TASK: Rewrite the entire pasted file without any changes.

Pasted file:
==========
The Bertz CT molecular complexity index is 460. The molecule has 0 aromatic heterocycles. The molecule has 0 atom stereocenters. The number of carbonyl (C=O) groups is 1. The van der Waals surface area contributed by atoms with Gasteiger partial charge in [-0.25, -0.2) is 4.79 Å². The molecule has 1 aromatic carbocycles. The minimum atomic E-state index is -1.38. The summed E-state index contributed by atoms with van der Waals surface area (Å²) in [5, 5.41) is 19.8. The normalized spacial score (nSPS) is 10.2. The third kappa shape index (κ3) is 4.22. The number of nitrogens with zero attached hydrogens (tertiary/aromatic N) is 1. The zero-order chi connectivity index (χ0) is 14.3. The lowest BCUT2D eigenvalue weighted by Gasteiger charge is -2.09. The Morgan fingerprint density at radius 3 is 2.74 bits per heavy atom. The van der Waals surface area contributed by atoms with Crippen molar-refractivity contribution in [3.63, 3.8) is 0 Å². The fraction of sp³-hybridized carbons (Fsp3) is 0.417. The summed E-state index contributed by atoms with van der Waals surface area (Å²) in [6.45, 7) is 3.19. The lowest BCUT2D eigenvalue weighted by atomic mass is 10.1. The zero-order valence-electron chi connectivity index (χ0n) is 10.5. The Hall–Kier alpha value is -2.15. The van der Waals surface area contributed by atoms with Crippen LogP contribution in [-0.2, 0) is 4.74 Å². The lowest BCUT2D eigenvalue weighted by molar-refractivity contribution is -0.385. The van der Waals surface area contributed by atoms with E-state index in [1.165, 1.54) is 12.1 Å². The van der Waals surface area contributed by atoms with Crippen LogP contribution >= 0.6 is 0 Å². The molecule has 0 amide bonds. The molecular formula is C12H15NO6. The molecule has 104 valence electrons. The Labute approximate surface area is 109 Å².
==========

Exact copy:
The Bertz CT molecular complexity index is 460. The molecule has 0 aromatic heterocycles. The molecule has 0 atom stereocenters. The number of carbonyl (C=O) groups is 1. The van der Waals surface area contributed by atoms with Gasteiger partial charge in [-0.25, -0.2) is 4.79 Å². The molecule has 1 aromatic carbocycles. The minimum atomic E-state index is -1.38. The summed E-state index contributed by atoms with van der Waals surface area (Å²) in [5, 5.41) is 19.8. The normalized spacial score (nSPS) is 10.2. The third kappa shape index (κ3) is 4.22. The number of nitrogens with zero attached hydrogens (tertiary/aromatic N) is 1. The zero-order chi connectivity index (χ0) is 14.3. The lowest BCUT2D eigenvalue weighted by Gasteiger charge is -2.09. The Morgan fingerprint density at radius 3 is 2.74 bits per heavy atom. The van der Waals surface area contributed by atoms with Crippen molar-refractivity contribution in [3.63, 3.8) is 0 Å². The fraction of sp³-hybridized carbons (Fsp3) is 0.417. The summed E-state index contributed by atoms with van der Waals surface area (Å²) in [6.45, 7) is 3.19. The lowest BCUT2D eigenvalue weighted by atomic mass is 10.1. The zero-order valence-electron chi connectivity index (χ0n) is 10.5. The Hall–Kier alpha value is -2.15. The van der Waals surface area contributed by atoms with Crippen LogP contribution in [-0.2, 0) is 4.74 Å². The lowest BCUT2D eigenvalue weighted by molar-refractivity contribution is -0.385. The van der Waals surface area contributed by atoms with E-state index in [1.165, 1.54) is 12.1 Å². The van der Waals surface area contributed by atoms with Crippen LogP contribution >= 0.6 is 0 Å². The molecule has 0 amide bonds. The molecular formula is C12H15NO6. The molecule has 104 valence electrons. The Labute approximate surface area is 109 Å².